An Examination of the Geographic Aggregation of Catastrophic Risk*

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An Examination of the Geographic Aggregation of Catastrophic Risk*. Randy Dumm, Florida State University Mark Johnson, University of Central Florida Charles Watson, Watson Technical Consulting 2013 CICIRM Meeting Kunming, China. - PowerPoint PPT Presentation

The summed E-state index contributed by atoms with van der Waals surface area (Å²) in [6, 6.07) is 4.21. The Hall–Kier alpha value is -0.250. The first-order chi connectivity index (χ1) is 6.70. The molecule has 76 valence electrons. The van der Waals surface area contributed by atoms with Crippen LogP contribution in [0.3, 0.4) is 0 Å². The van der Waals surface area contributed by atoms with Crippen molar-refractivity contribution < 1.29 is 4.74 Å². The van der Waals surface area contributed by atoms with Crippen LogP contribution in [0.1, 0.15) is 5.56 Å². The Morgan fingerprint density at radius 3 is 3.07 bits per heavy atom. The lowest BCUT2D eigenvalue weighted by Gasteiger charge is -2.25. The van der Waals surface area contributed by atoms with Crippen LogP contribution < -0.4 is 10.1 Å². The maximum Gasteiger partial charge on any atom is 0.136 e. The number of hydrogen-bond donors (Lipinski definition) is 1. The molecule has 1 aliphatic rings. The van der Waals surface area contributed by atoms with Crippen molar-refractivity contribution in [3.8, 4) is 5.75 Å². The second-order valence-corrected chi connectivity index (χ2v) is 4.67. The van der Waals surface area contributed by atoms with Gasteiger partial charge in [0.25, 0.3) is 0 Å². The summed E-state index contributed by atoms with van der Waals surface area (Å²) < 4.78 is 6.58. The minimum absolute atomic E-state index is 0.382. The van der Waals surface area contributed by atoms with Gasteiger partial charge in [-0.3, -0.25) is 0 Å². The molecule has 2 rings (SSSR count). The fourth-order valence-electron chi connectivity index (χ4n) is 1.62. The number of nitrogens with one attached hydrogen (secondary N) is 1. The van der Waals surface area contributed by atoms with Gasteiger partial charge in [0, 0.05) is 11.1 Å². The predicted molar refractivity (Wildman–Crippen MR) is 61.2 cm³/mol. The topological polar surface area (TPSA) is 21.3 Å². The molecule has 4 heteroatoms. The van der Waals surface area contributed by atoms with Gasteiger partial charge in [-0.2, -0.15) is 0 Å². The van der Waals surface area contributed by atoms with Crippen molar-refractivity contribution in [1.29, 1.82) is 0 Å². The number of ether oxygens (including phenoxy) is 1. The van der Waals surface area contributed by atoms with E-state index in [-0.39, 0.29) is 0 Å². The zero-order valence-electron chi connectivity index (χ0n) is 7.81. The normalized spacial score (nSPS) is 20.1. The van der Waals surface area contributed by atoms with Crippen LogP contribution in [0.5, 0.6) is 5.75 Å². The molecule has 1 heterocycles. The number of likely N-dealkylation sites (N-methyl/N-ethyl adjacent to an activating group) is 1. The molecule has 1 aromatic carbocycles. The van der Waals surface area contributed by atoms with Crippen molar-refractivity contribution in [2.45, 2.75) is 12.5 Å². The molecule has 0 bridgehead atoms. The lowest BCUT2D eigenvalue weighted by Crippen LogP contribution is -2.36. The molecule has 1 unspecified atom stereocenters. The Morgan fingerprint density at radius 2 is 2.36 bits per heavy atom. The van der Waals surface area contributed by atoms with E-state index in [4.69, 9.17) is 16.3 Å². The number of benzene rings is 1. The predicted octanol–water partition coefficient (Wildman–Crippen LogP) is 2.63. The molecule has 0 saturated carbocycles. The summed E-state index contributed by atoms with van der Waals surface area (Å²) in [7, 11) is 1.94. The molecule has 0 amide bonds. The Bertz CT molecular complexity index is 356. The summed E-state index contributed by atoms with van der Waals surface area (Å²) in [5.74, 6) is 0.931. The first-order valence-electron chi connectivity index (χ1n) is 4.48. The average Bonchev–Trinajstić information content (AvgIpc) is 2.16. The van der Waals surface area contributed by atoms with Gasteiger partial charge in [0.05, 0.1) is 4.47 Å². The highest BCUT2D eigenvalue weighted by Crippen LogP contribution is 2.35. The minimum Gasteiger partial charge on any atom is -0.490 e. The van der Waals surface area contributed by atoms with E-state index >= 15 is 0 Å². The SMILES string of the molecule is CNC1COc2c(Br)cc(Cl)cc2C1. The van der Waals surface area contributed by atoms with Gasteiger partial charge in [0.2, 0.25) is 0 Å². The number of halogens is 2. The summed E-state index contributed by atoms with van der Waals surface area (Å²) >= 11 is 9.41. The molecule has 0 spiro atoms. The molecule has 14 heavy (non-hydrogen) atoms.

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<p>Impact of geographic diversity on portfolio losses</p> <p>Randy Dumm, Florida State UniversityMark Johnson, University of Central FloridaCharles Watson, Watson Technical Consulting</p> <p>2013 CICIRM MeetingKunming, ChinaAn Examination of the Geographic Aggregation of Catastrophic Risk**Based on a research project funded by the Florida Catastrophic Storm Risk Management Center at Florida State University</p> <p>Catastrophic Exposures and Risk BearingEarthquakeCalifornia but much broader exposureTidal Wave/TsunamiWindstorm and Storm SurgeHurricane/TornadoesCoastal and InlandFloodRainfall drivenWind driven- Storm SurgeTsunamiTerrorismPandemicsCatastrophes and Risk Bearing (U.S.)State: Private market, E&amp;S, Residual marketFederal: Flood, Terrorism (ex-post financial support)2013 CICIRM Meeting2Federal Catastrophe FundProponentsFinancial strength of federal governmentPool risks that are uncorrelated or have low correlationEliminate or reduce market dysfunctions Coverage availabilityPrompt claims paymentsEliminate or reduce underinsurance problemFeds provide support ex-post anyhow!OpponentsIntrusion into private market Concerns about governmental inefficiencies (e.g., NFIP performance)Verification and triggersWhy should [INSERT YOUR STATE HERE] pay for California earthquake losses/Florida hurricane losses/Texas hurricane losses/New York New Jersey wind and flood losses??The subsidy problemPath to unwanted federal regulation of insurance2013 CICIRM Meeting3MotivationPublic policy debate about shifting additional catastrophic risk to the federal level ongoing and often contentiousLittle in the way of empirical analysisResearch Questions: Do diversification benefits exist by aggregating catastrophic loss over larger geographic areas?If so, when and to what degree do these benefits exist?First Phase of ResearchCatastrophic Wind and Related Exposures (Coastal)2013 CICIRM Meeting4Selected Literature Review on Geographic DiversificationLin and Wen (NAAJ, 2012)Relationship between ERM adoption and reinsurance or geographic diversification.Klein and Wang (JRI, 2009)Catastrophic risk financing in the US and EUHarrington (JRI, 2009)Financial crises and systemic riskKlein and Krohm (JIR, 2008)Jaffee and Russell (JRI, 1998)</p> <p>2013 CICIRM Meeting5Lin, Yijia; Wen, Min-Ming; Yu, Jifeng. North American Actuarial Journal16. 1 (2012). ENTERPRISE RISK MANAGEMENT: STRATEGIC ANTECEDENTS, RISK INTEGRATION, AND PERFORMANCEOur results show that insurers with more reinsurance purchase and greater geographic diversification are more likely to adopt ERM. Klein, Robert; Wang, Shaun. JRI 2009, CATASTROPHE RISK FINANCING IN THE UNITED STATES AND THE EUROPEAN UNION: A COMPARATIVE ANALYSIS OF ALTERNATIVE REGULATORY APPROACHESHarrington, Scott, 2008, JRI, THE FINANCIAL CRISIS, SYSTEMIC RISK, AND THE FUTURE OF INSURANCE REGULATIONZanetti, R Enz, W Schaad - Sigma, 2002 Shah and Dong- Architectural Institute of JapanDM Jaffee, T Russell - Journal of Risk and Insurance, 1998Klein, Robert W; Krohm, Gregory. Journal of Insurance Regulation5Impact of correlation on PML</p> <p>Plot of the sum of the probability of two variables (each from 0 to 1) with correlations of 1.0 (black), 0.5 (green), and 0.0 (red). This corresponds to two points located at the same location, then two points close enough to be impacted by some but not all events, and finally far enough apart to be unaffected by the same events.Events (100,000) vs. cumulative losses2013 CICIRM Meeting67Overview of Hurricane Loss ModelsInput data bases</p> <p>Wind Models</p> <p>Surface Friction and Topography Adjustments</p> <p>Damage Functions</p> <p>Frequency of occurrence of events</p> <p>2013 CICIRM Meeting78Frequency ModelTraditional Loss ModelsDamage FunctionWindModelFrictionModelHistoricalStorm DataStormSetHistorical data can be used directly, statistically smoothed, or otherwise analyzed to create a data base of storm characteristics used to create the storm set for simulations.Land CoverTopographyDataExposureDataActuarialModuleLossCosts2013 CICIRM Meeting8MethodologySimulate all Atlantic storms (1851 to 2011; only using 1871 to 2011 for analysis Run full physics tropical cyclone model SLOSH wind model with trajectory based boundary layerWISWAVE III wave model (incl. inshore refraction/breaking)5 layer hydrodynamic model (storm surge and riverine flooding)TRMM Climatology based rain model.Determine losses on target portfolio Composite of multiple public domain damage functions (Watson and Johnson, 2004)Modeled loss costs include wind (TS+), riverine flooding, and storm surge</p> <p>2013 CICIRM Meeting9Terminology and Comparison CriteriaAverage Annual Loss (AAL)Probable Maximum Loss (PML) Return period and frequencyPML/AALMultiples of the annual premium that are required to cover the losses from an event of that return periodPlot: PML/AAL to Return Period</p> <p>2013 CICIRM Meeting1010Variability and UncertaintyVariability: What is the range of probable risk in a given year? In catastrophic risk this can be an enormous range from zero to a large number. We usually look at this in terms of return periods, such as the 100 year event, or in annual terms, an event has a 1 in 100 chance of happening in a given year.</p> <p>Uncertainty: How good are the estimates of the risk? 112013 CICIRM MeetingExperimental ResultsHypothetical exposure at each ZIP Code centroid:Structure Value: $100,000Contents Value: $60,000Standard US Single Family Construction (WF)</p> <p>2013 CICIRM Meeting12Case 1: Single Location</p> <p>Aggregating to zip code level2013 CICIRM Meeting13Case 2: Single Structure Combinations</p> <p>2013 CICIRM Meeting14Case 3: Multi-County Combinations</p> <p>2013 CICIRM Meeting15Realistic Exposure ResultsExposure derived from 2010 American Community Survey at the Block Group level.</p> <p>2013 CICIRM Meeting16Florida ACS Exposure17</p> <p>Pushpins are ZIP CodesGreen dots are ACS BG CentroidsACS data is approximately 10 timesas dense as ZIP Codes are in urban areas geographically. Diverse portfolio Manufactured Housing, Wood Frame, Masonry, Duplexes, Condos, etc.2013 CICIRM Meeting17Performance of various Florida Portfolios</p> <p>2013 CICIRM Meeting18Florida Statewide, Inland and Coastal Portfolios</p> <p>2013 CICIRM Meeting19Individual States vs. Multi-state Groups</p> <p>2013 CICIRM Meeting20</p> <p>Uncertainty21How good are the loss estimates? This figure shows the range of possible values for the State of Florida (blue shaded area bounded by black lines), and for the entire coast from Texas t o Virginia (pink shaded area bounded by red lines). In both cases the shaded area represents the upper 90% and lower 10% prediction limits. In other words, there is a 10% chance the correct value is above the shaded area, and a 10% chance the correct value is below the shaded area. </p> <p>2013 CICIRM MeetingCapacity required to cover a 100 year LossTerritory100 Year LossTexas$26,495,700,000Louisiana$18,337,501,250Mississippi$4,751,439,400South Carolina$5,624,569,400North Carolina$8,231,516,250Virginia$4,810,914,050Florida$49,483,235,000Georgia$3,349,056,550Alabama$8,955,484,400Sum of each state:$130,039,416,300</p> <p>Multi-state Aggregate:$71,110,875,000</p> <p>Percent aggregate:54.7%Ratio aggregate to individual1.832013 CICIRM Meeting22Main ResultsClear benefit of pooling catastrophic wind risk more broadlyGeographic diversification benefits for the less frequent/more severe events&gt; 20-25 year return period54% of individual aggregateBenefit would accrue to all state combinations examined in this study.Natural boundaries instead of state bordersResults are independent of premium: No subsidy issueModel transparency should help to address black box concernsModeled loss results include storm surge2013 CICIRM Meeting23Implications and Future DirectionPooling implicationsTwo Tier SystemMulti-state (coastal) compact, national wind risk poolsChallengesNeed for long-term perspectiveAALs across timeYear to year variation in experience across states Triggers and ManagersFuture DirectionAdditional analysis related to diversification benefitsEvaluate whether geographic diversification benefits exists for pools with different catastrophic exposures (i.e., wind, earthquake, flood).Catastrophic Storm Risk Management Centerwww.strormrisk.org</p> <p>2013 CICIRM Meeting24Florida Commission on Hurricane Loss Projection Methodology26Hurricane Modeling BackgroundTraditional methods of projecting hurricane loss cost were considered inadequate after Hurricane Andrew.</p> <p>Hurricane modeling provided a more scientific approach, but has been considered controversial due to the proprietary nature of the models.</p> <p>The Legislature recognized the need for expert evaluation of computer models.2013 CICIRM Meeting2627Creation of Florida Commission on Hurricane Loss ProjectIn 1995, the Florida Legislature created the 11 member Florida Commission on Hurricane Loss Projection Methodology (see s. 627.0628, F.S.)Administered out of the Florida Hurricane Catastrophe FundState Board of Administration annually appoints the Chair</p> <p>Panel of Independent Experts formed to:provide the most actuarially sophisticated guidelines and standards for projection of hurricane losses possible,resolve conflicts among actuarial professionals,provide both immediate and continuing improvement in the sophistication of actuarial methods used to set rates.</p> <p>2013 CICIRM Meeting27Exactly what commission has been doing28Composition of the CommissionThree actuaries:OIR (appointed by Director of OIR)Insurance Industry (appointed by CFO)Actuary Member of the FHCF Advisory CouncilExperts from the State University System (appointed by the CFO):Insurance Finance (Actuarial Science)Statistics (Insurance)Computer System DesignMeteorology (Hurricanes)Insurance Consumer AdvocateExecutive Director of CitizensSenior FHCF OfficerDirector, Division of Emergency ManagementEngineer to join Commission later this year2013 CICIRM Meeting2829Principles (Examples*)All models or methods shall be theoretically sound.Models or methods shall not be biased to overstate or understate results.The output of models or methods shall be reasonable and the modeler shall demonstrate its reasonableness.</p> <p>*See page 15 of the Report of Activities for the 20 Principles adopted by the Commission.2013 CICIRM Meeting30JunAugSeptOctNovDecJanFebMarAprMayJulJunThe Acceptability ProcessReport of ActivitiesCommission Meeting to Adopt StandardsCommittee Meetings to Revise StandardsProfessional Team &amp; Staff ConferenceCommission Reviews ModelsOn-Site Reviews by Professional TeamCommission Reviews SubmissionsModelers Submissions DueRevising &amp; Developing StandardsReviewing ModelsPlanning Workshops2013 CICIRM Meeting303031Hurricane Computer ModelsMeteorologyEngineeringActuarialExpert Evaluation Requires:</p> <p>StatisticianMeteorologistStructural EngineerActuaryComputer ScientistComputer ProgrammingOutputsStatisticsThe Professional TeamInputs2013 CICIRM Meeting3132RequirementsGeneralMeteorologicalVulnerabilityActuarialStatisticalComputerStandards36(88 subparts)5(8 subparts)6(12 subparts)2(9 subparts)10(29 subparts)6(7 subparts)7(23 subparts)Disclosures14428331138277Forms26733850On-Site Audit Requirements1421328103329292013 CICIRM Meeting33For More InformationFCHLPM Web Site:WWW.SBAFLA.COM/METHODOLOGY</p> <p>RDUMM@FSU.EDU2013 CICIRM Meeting</p>